Canada launches new round of public feedback on proposed Aquaculture Act
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The Government of Canada has launched a new round of public consultation on the proposed and first-ever Aquaculture Act in Canada.
A discussion paper providing background on aquaculture in Canada, rationale for the proposed legislation and an overview of the elements proposed for the new Act, has been made available online with key questions to guide feedback to the government on this important initiative, a statement from Fisheries and Oceans Canada said.
The proposed Aquaculture Act has been developed to provide “more clarity and certainty as this industry continues to develop across Canada, while respecting federal, provincial and territorial jurisdictions.”
“This Act will provide more certainty, improve the regulatory regime across the country, and will help position Canada as a global leader in sustainable, high-quality, aquaculture products,” said Bernadette Jordan, minister of fisheries, oceans and the Canadian Coast Guard. “I look forward to hearing from Canadians, provincial and territorial partners, Indigenous peoples, industry, and key stakeholders, as we chart this new path forward together.”
The public will have an opportunity to provide feedback on the proposed legislation until January 15, 2021.
The 2016 Standing Senate Committee on Fisheries and Oceans report, An Ocean of Opportunities: Aquaculture in Canada, called for a unified legislative framework to make the aquaculture industry in the country more competitive. As a result, the federal government committed to exploring opportunities to develop federal aquaculture legislation.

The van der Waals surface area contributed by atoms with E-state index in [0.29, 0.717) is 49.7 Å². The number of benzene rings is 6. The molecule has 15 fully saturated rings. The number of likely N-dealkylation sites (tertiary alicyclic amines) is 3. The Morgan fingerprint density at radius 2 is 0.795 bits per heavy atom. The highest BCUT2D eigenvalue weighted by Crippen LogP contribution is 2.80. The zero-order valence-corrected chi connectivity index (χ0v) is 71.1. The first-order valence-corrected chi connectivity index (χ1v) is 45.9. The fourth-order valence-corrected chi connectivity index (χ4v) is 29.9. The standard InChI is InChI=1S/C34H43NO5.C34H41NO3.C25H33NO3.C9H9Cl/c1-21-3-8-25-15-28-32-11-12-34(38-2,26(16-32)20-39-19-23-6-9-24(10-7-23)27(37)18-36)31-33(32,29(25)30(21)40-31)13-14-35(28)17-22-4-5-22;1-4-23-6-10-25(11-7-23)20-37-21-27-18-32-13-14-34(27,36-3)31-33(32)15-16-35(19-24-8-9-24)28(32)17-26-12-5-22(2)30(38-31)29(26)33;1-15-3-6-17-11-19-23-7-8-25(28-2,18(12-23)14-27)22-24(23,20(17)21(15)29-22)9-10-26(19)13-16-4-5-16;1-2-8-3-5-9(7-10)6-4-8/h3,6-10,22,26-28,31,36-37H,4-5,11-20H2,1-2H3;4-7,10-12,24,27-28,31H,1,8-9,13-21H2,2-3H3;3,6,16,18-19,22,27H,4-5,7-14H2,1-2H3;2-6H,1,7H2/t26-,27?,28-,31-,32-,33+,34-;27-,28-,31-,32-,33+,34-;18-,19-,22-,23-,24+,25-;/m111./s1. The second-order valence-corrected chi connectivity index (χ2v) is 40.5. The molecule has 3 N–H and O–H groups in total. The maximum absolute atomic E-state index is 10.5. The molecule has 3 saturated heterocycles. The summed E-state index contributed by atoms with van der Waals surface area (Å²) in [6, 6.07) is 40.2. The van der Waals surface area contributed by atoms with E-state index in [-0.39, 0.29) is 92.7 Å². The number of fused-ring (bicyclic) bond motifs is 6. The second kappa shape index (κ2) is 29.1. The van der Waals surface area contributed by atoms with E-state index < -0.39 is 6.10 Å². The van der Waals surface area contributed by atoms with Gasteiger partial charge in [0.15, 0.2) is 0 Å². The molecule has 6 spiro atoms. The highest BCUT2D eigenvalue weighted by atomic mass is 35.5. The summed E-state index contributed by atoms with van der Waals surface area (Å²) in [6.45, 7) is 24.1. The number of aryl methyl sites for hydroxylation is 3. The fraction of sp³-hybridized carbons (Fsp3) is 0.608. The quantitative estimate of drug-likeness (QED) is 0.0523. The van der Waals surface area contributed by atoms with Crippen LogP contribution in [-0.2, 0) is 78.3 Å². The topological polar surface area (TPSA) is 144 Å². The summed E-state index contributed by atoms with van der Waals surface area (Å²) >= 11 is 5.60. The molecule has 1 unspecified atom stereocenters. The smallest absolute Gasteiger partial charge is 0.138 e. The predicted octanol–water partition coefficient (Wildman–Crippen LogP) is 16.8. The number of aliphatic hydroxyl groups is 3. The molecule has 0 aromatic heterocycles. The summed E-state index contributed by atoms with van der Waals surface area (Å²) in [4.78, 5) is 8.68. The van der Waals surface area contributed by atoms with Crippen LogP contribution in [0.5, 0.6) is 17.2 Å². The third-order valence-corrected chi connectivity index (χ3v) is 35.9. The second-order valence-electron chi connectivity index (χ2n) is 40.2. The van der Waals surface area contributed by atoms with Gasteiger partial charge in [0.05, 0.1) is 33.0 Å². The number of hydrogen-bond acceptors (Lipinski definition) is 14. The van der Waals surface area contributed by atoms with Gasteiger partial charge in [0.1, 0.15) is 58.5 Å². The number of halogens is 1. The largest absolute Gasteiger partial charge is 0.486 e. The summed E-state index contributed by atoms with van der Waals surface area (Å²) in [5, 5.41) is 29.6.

Between 2017 and 2019, Fisheries and Oceans Canada has led two rounds of public engagement on the proposed act. Results of those consultations are outlined in the government’s “What We Heard” report posted on its website.
“An Aquaculture Act will provide a nationally consistent and adaptable legislative framework, while also taking into account regional differences. Our goal is to develop an Act that will provide more clarity and certainty as this industry develops across Canada, while ensuring strong sustainability and environmental protections. An important step in developing this legislation is engaging with our Indigenous partners, stakeholders and Canadians to hear their views,” Terry Beech, parliamentary secretary to the Minister of Fisheries, Oceans and the Canadian Coast Guard, said.
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